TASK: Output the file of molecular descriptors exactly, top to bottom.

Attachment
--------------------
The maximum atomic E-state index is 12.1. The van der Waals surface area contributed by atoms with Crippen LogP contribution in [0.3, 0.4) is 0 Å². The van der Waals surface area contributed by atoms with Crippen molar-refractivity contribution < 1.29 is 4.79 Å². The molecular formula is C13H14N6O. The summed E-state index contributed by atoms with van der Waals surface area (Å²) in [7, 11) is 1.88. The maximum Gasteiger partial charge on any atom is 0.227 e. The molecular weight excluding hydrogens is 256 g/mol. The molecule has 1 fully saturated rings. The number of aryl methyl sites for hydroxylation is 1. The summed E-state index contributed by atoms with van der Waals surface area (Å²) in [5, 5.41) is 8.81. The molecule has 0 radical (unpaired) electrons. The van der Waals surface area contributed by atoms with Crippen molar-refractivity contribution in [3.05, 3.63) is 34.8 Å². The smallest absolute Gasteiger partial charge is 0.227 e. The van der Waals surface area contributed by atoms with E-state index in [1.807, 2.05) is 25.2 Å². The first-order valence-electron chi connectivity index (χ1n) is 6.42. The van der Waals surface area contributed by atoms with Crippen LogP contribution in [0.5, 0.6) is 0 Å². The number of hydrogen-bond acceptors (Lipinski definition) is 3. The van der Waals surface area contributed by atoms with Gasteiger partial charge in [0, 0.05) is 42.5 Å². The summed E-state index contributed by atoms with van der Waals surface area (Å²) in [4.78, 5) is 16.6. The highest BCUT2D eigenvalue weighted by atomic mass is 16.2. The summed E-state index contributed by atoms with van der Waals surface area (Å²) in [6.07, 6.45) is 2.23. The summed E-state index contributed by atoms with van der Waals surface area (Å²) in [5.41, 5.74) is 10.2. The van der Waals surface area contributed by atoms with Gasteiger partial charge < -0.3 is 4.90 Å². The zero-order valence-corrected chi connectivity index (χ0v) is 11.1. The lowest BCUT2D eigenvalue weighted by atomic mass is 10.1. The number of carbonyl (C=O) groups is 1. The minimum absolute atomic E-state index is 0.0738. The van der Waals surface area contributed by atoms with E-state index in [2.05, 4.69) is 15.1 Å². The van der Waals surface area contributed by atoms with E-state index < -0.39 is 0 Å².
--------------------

The maximum atomic E-state index is 12.1. The van der Waals surface area contributed by atoms with Crippen LogP contribution in [0.3, 0.4) is 0 Å². The van der Waals surface area contributed by atoms with Crippen molar-refractivity contribution < 1.29 is 4.79 Å². The molecular formula is C13H14N6O. The summed E-state index contributed by atoms with van der Waals surface area (Å²) in [7, 11) is 1.88. The maximum Gasteiger partial charge on any atom is 0.227 e. The molecular weight excluding hydrogens is 256 g/mol. The molecule has 1 fully saturated rings. The number of aryl methyl sites for hydroxylation is 1. The summed E-state index contributed by atoms with van der Waals surface area (Å²) in [5, 5.41) is 8.81. The molecule has 0 radical (unpaired) electrons. The van der Waals surface area contributed by atoms with Crippen molar-refractivity contribution in [3.05, 3.63) is 34.8 Å². The smallest absolute Gasteiger partial charge is 0.227 e. The van der Waals surface area contributed by atoms with E-state index in [1.807, 2.05) is 25.2 Å². The first-order valence-electron chi connectivity index (χ1n) is 6.42. The van der Waals surface area contributed by atoms with Crippen LogP contribution in [0.5, 0.6) is 0 Å². The number of hydrogen-bond acceptors (Lipinski definition) is 3. The van der Waals surface area contributed by atoms with Gasteiger partial charge in [0, 0.05) is 42.5 Å². The summed E-state index contributed by atoms with van der Waals surface area (Å²) in [4.78, 5) is 16.6. The highest BCUT2D eigenvalue weighted by atomic mass is 16.2. The summed E-state index contributed by atoms with van der Waals surface area (Å²) in [6.07, 6.45) is 2.23. The summed E-state index contributed by atoms with van der Waals surface area (Å²) in [5.41, 5.74) is 10.2. The van der Waals surface area contributed by atoms with Gasteiger partial charge < -0.3 is 4.90 Å². The zero-order valence-corrected chi connectivity index (χ0v) is 11.1. The lowest BCUT2D eigenvalue weighted by atomic mass is 10.1. The number of carbonyl (C=O) groups is 1. The minimum absolute atomic E-state index is 0.0738. The van der Waals surface area contributed by atoms with E-state index in [2.05, 4.69) is 15.1 Å². The van der Waals surface area contributed by atoms with E-state index < -0.39 is 0 Å².